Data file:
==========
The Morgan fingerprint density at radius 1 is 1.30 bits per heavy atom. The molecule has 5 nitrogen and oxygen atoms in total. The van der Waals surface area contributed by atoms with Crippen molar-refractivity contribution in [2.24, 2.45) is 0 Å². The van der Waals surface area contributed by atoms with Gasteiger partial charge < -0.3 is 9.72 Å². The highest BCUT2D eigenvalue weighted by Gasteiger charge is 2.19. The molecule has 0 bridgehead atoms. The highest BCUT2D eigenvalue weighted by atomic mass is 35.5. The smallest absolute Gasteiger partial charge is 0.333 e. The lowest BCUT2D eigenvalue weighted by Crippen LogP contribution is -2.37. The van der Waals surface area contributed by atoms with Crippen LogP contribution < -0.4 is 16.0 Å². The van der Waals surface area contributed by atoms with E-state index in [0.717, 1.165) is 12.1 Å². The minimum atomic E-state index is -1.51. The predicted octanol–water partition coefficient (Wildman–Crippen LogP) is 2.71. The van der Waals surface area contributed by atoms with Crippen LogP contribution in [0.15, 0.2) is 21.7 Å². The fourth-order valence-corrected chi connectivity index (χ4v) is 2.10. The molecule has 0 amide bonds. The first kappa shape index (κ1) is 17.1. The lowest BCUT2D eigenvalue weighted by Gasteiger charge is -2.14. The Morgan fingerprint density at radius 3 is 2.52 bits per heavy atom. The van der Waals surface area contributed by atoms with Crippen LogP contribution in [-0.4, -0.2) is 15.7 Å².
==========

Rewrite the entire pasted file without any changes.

The Morgan fingerprint density at radius 1 is 1.30 bits per heavy atom. The molecule has 5 nitrogen and oxygen atoms in total. The van der Waals surface area contributed by atoms with Crippen molar-refractivity contribution in [2.24, 2.45) is 0 Å². The van der Waals surface area contributed by atoms with Gasteiger partial charge < -0.3 is 9.72 Å². The highest BCUT2D eigenvalue weighted by Gasteiger charge is 2.19. The molecule has 0 bridgehead atoms. The highest BCUT2D eigenvalue weighted by atomic mass is 35.5. The smallest absolute Gasteiger partial charge is 0.333 e. The lowest BCUT2D eigenvalue weighted by Crippen LogP contribution is -2.37. The van der Waals surface area contributed by atoms with Crippen LogP contribution < -0.4 is 16.0 Å². The van der Waals surface area contributed by atoms with E-state index in [0.717, 1.165) is 12.1 Å². The minimum atomic E-state index is -1.51. The predicted octanol–water partition coefficient (Wildman–Crippen LogP) is 2.71. The van der Waals surface area contributed by atoms with Crippen LogP contribution in [0.15, 0.2) is 21.7 Å². The fourth-order valence-corrected chi connectivity index (χ4v) is 2.10. The molecule has 0 amide bonds. The first kappa shape index (κ1) is 17.1. The lowest BCUT2D eigenvalue weighted by Gasteiger charge is -2.14. The Morgan fingerprint density at radius 3 is 2.52 bits per heavy atom. The van der Waals surface area contributed by atoms with Crippen LogP contribution in [-0.4, -0.2) is 15.7 Å².